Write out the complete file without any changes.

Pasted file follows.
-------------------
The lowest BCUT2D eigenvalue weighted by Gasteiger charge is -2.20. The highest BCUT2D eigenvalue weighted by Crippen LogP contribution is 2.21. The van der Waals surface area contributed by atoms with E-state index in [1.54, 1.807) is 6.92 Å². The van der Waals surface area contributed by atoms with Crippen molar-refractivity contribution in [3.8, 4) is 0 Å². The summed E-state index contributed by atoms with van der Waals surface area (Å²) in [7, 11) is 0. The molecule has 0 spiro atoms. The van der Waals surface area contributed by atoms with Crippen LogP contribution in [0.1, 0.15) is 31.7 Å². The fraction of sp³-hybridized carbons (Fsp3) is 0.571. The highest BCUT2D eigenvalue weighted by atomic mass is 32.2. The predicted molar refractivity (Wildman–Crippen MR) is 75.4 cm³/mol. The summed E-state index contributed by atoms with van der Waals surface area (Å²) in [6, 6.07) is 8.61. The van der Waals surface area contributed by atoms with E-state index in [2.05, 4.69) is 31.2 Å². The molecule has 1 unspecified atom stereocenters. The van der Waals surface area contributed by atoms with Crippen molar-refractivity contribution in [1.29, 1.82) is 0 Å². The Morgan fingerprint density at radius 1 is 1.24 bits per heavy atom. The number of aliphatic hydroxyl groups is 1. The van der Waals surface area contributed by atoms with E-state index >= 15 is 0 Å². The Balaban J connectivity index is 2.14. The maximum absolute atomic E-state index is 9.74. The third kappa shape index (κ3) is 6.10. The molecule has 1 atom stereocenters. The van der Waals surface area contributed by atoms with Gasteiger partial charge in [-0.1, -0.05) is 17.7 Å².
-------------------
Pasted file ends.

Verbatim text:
The lowest BCUT2D eigenvalue weighted by Gasteiger charge is -2.20. The highest BCUT2D eigenvalue weighted by Crippen LogP contribution is 2.21. The van der Waals surface area contributed by atoms with E-state index in [1.54, 1.807) is 6.92 Å². The van der Waals surface area contributed by atoms with Crippen molar-refractivity contribution in [3.8, 4) is 0 Å². The summed E-state index contributed by atoms with van der Waals surface area (Å²) in [7, 11) is 0. The molecule has 0 spiro atoms. The van der Waals surface area contributed by atoms with Crippen LogP contribution in [0.1, 0.15) is 31.7 Å². The fraction of sp³-hybridized carbons (Fsp3) is 0.571. The highest BCUT2D eigenvalue weighted by atomic mass is 32.2. The predicted molar refractivity (Wildman–Crippen MR) is 75.4 cm³/mol. The summed E-state index contributed by atoms with van der Waals surface area (Å²) in [6, 6.07) is 8.61. The van der Waals surface area contributed by atoms with E-state index in [2.05, 4.69) is 31.2 Å². The molecule has 1 unspecified atom stereocenters. The van der Waals surface area contributed by atoms with Crippen molar-refractivity contribution in [1.29, 1.82) is 0 Å². The Morgan fingerprint density at radius 1 is 1.24 bits per heavy atom. The number of aliphatic hydroxyl groups is 1. The van der Waals surface area contributed by atoms with E-state index >= 15 is 0 Å². The Balaban J connectivity index is 2.14. The maximum absolute atomic E-state index is 9.74. The third kappa shape index (κ3) is 6.10. The molecule has 1 atom stereocenters. The van der Waals surface area contributed by atoms with Gasteiger partial charge in [-0.1, -0.05) is 17.7 Å².